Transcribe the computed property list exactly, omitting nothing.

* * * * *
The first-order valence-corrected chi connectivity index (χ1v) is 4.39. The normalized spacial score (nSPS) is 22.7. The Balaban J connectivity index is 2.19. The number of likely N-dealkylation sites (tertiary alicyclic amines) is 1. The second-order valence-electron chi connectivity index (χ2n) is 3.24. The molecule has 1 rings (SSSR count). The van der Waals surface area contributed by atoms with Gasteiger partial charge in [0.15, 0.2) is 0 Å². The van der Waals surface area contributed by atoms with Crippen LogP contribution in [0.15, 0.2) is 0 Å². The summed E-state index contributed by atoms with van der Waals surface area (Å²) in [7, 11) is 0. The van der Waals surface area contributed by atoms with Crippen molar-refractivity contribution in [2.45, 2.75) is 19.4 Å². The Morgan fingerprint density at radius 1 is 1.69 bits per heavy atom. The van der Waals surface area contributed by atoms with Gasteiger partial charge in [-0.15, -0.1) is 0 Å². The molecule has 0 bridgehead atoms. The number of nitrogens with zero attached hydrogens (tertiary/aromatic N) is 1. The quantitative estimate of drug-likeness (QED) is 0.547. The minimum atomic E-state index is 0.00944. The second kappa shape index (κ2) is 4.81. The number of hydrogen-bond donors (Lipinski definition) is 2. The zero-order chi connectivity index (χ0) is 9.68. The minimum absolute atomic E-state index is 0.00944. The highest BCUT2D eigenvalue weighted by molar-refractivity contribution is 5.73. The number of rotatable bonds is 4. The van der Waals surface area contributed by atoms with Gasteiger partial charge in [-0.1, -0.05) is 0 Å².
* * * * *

The first-order valence-corrected chi connectivity index (χ1v) is 4.39. The normalized spacial score (nSPS) is 22.7. The Balaban J connectivity index is 2.19. The number of likely N-dealkylation sites (tertiary alicyclic amines) is 1. The second-order valence-electron chi connectivity index (χ2n) is 3.24. The molecule has 1 rings (SSSR count). The van der Waals surface area contributed by atoms with Gasteiger partial charge in [0.15, 0.2) is 0 Å². The van der Waals surface area contributed by atoms with Crippen LogP contribution in [0.15, 0.2) is 0 Å². The summed E-state index contributed by atoms with van der Waals surface area (Å²) in [7, 11) is 0. The van der Waals surface area contributed by atoms with Crippen molar-refractivity contribution in [2.45, 2.75) is 19.4 Å². The Morgan fingerprint density at radius 1 is 1.69 bits per heavy atom. The van der Waals surface area contributed by atoms with Gasteiger partial charge in [-0.15, -0.1) is 0 Å². The molecule has 0 bridgehead atoms. The number of nitrogens with zero attached hydrogens (tertiary/aromatic N) is 1. The quantitative estimate of drug-likeness (QED) is 0.547. The minimum atomic E-state index is 0.00944. The second kappa shape index (κ2) is 4.81. The number of hydrogen-bond donors (Lipinski definition) is 2. The zero-order chi connectivity index (χ0) is 9.68. The minimum absolute atomic E-state index is 0.00944. The highest BCUT2D eigenvalue weighted by molar-refractivity contribution is 5.73. The number of rotatable bonds is 4. The van der Waals surface area contributed by atoms with Gasteiger partial charge in [-0.1, -0.05) is 0 Å².